Since moving back to Washington, speaking/learning Japanese hasn’t been much of a priority for me. While it used to burn me a little when my Japanese friends insisted on speaking English with me even though we could communicate better in Japanese, I find it’s just easier for me to speak English because then I don’t have to think hard about sentence structure/correct vocab usage etc. The downside, of course, is I am so out of practice that I usually end up feeling tired after the rare occasions when Japanese does become necessary.

    Meanwhile, I feel invigorated when engaging in things that have nothing to do with Japan. During my college days I didn’t know I could enjoy rides in the countryside or Greek food. Now I can actually have conversations with people without feeling the need to bring up how cool conveyor belt sushi is.

    But even though I’ve lost some of my passion for things Japanese, Japan is still a part of my life and always will be. Mrs. Adamu, all the friends I have made, my job, and my tastebuds will all keep me focused on Japan for the foreseeable future, and I love it!

    I agree that it might be a bit quixotic to try and tackle a language that, had you not otherwise bothered, would make next to no difference in your life. But it’s part of human nature (and adolescent nature even moreso) to try and make life interesting one way or another. It’s just that while some kids sniffed glue, we studied our kanji books.

  2. Reflecting some more, I think that being able to sing along with Buddha Brand justifies all those years of study.


  3. That’s also why children learn languages “more easily” than adults: they have much less choice in the matter, especially if their peers are speaking a different language.

    C’mon. Children are equipped by evolution to learn language at a specific time, as innumerable research shows.

    Rest of it is fine though. I admit, I learned Chinese only because I was obsessed. And the number of foreigners who never bother to learn it is a good example of the necessity issue. Lots of locals studying English can’t maintain any motivation — they have no reason to learn.


  4. I’d take that a step further and say that expats in general will go to substantial lengths to *avoid* learning the language — congregate with other expats, enlist the help of translators/volunteer guides etc — and that’s only natural. People have a need to be comfortable, and if there’s an easy route to a comfortable place then people will naturally take it unless they have made a determination to do otherwise (language geeks) or don’t have a choice in the matter (exchange students/POWs thrown into a “sink or swim” situation).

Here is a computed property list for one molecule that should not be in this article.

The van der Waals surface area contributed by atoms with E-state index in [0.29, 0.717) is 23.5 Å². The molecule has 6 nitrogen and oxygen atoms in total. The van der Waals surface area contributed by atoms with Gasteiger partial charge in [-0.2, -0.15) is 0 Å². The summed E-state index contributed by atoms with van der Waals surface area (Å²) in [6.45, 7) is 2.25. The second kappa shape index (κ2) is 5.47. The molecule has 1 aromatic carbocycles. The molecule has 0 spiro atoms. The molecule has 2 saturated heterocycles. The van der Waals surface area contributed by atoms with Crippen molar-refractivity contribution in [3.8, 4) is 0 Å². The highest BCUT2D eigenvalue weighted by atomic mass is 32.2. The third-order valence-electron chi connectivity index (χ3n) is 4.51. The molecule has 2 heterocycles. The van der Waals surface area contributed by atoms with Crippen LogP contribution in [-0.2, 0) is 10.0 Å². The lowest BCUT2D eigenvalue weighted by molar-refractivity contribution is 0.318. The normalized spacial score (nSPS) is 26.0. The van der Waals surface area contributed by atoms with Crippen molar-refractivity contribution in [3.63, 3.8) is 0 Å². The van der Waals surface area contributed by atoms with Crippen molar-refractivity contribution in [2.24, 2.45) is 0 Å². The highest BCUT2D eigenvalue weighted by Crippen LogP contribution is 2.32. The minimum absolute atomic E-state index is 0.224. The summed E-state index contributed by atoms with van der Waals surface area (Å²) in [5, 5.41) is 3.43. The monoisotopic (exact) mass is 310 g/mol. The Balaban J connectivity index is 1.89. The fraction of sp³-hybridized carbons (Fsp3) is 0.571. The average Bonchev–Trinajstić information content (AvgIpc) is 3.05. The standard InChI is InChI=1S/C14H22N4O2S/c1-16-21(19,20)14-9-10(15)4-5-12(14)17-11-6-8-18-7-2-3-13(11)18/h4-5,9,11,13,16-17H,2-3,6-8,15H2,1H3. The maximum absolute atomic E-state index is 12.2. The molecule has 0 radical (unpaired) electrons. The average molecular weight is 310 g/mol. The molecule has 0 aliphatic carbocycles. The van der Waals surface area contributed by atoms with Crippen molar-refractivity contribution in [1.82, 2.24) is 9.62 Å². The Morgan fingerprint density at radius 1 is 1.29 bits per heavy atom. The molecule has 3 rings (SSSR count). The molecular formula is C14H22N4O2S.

5. That’s also why children learn languages “more easily” than adults: they have much less choice in the matter, especially if their peers are speaking a different language.

    This is wrong — or at least you should insert “one of many reasons” between “also” and “why.” The mind of a child is much better at learning a number of skills, from tools and computers to language and knowledge.

  6. Man, y’all should listen to kids sometime and see how developed their language skills are after X years of “accelerated” learning.

  7. I like Lord Curzon’s comments and at the risk of entering a long-dead discussion: it certainly IS one reason why children learn languages more easily. Not only do they have no choice in the matter, but they are relatively immersed, it being some of the only input going to their mushy brains–

    –however it is this plasticity that makes them so good, it is true, and they start off in the world perceiving all the phonemes of the world as well.

    And language skills are truly what they pick up, not what is taught in schools. Learning where to put a period isn’t really a language skill and either is learning where to put a comma or contract. Writing is such a base, vile rip-off of the real thing. Prescriptivism is fine so far as the economics of having standard forms of communication go, but let’s not get carried away.

    I like this post. I would hope that the author wouldn’t imply that it is irrational to learn a language, given that some people may have shorter, narrower, and/or more self-interested horizons, but there can be little doubt but that for the most part the economics of what he says is true.

    But more people should speak Indonesian. Watch. And Pig Latin, my fav dialect of English.